Dear Paddy. Thank you for your vile, racist, sexist letter
A man sent a shocking response to our correspondent’s call for ‘mature’ migration debate
The Get Involved event at Ballyhaunis GAA club aimed to foster respect for different cultures and avoid ghettoisation and hate crime in the future. Paddy, the racist letter writer, said he would be giving the town “a very wide berth”. Photograph: Keith Heneghan
He hopes I will be gang-raped by men from another country. Paddy from D7, the only identification provided in his hand-written letter to me, expressed his vile, misogynistic and racist sentiments in response to an opinion article I wrote earlier this year.
Paddy used hate-filled terms that I won’t reproduce here and, for good measure, he included a lewd racist stereotype.
My article had called for a “mature and informed” debate in Ireland about the refugee crisis. In it I advocated devising and implementing policies of ethical migration and integration policies in an Ireland where about 12 per cent of the population – more than half a million people – were born outside the country.
I want to thank Paddy for reinforcing my case about the pressing necessity for such a debate. “Mature and informed” does not mean sending anonymous letters that amount to hate crime, illustrating that racism and xenophobia often go hand in hand with misogyny.
Mature and informed means creating an atmosphere where we can discuss how to best respond to migrants and new communities who, I would like to remind Paddy, are people. They include many men, women and children who have fled unimaginable wars, horrors and deprivation far removed from the relative comfort of many residents of Dublin 7.
Paddy’s hope that I should be gang-raped was the sixth and final point he made in his letter.
His first point was that he was “horrified to read that we have been invaded by foreigners”. I don’t know a lot about the origins and lives of those people (and I doubt Paddy does either) but I suspect many are well-integrated into the communities where they are living. Many are working and making a positive contribution to their adopted country. Some, of course, may not be ideal members of society but many native Irish are equally imperfect.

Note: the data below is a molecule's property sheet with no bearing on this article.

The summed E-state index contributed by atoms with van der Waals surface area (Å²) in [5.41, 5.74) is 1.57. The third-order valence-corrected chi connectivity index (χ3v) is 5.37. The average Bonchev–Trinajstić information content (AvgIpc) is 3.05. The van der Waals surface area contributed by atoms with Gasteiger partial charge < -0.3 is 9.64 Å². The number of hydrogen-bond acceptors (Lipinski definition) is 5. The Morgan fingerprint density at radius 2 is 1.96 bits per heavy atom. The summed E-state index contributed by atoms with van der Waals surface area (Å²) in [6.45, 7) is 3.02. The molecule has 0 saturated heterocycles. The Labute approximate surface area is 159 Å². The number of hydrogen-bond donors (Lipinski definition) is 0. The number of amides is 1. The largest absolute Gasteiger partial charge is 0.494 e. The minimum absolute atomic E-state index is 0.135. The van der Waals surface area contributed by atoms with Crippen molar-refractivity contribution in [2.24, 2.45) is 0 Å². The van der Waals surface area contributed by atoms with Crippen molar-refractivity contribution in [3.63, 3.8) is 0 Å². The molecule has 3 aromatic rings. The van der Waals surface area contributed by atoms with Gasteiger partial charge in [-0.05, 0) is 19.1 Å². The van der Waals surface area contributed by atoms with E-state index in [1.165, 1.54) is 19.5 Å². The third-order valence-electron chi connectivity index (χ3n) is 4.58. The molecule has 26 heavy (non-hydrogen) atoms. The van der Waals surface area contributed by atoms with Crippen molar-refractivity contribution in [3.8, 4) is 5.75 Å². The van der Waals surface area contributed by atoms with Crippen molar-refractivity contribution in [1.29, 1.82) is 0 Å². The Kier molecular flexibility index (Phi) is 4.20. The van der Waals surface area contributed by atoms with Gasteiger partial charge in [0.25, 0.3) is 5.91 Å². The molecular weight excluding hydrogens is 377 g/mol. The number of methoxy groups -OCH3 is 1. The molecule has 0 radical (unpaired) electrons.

Perhaps Paddy has relatives who are living abroad or who have emigrated? Is he aware Ireland has the highest number of nationals living abroad of the 34 developed member countries of the OECD? More than 17 per cent of Irish persons aged 15 and over live overseas.
How would Paddy feel if their adopted countries described them as invaders? And how would we as a nation feel about the US, Canada or other countries had they turned away more than one million starving Irish people in the 1840s, many of whom did not survive the journey across the Atlantic on “coffin ships”?
Paddy’s second point was: “I will give Ballyhaunis a very wide berth. Awful!” That was a reference to my welcoming the GAA’s initiative of an integration day in the Co Mayo town, more than half of whose population hail from new communities.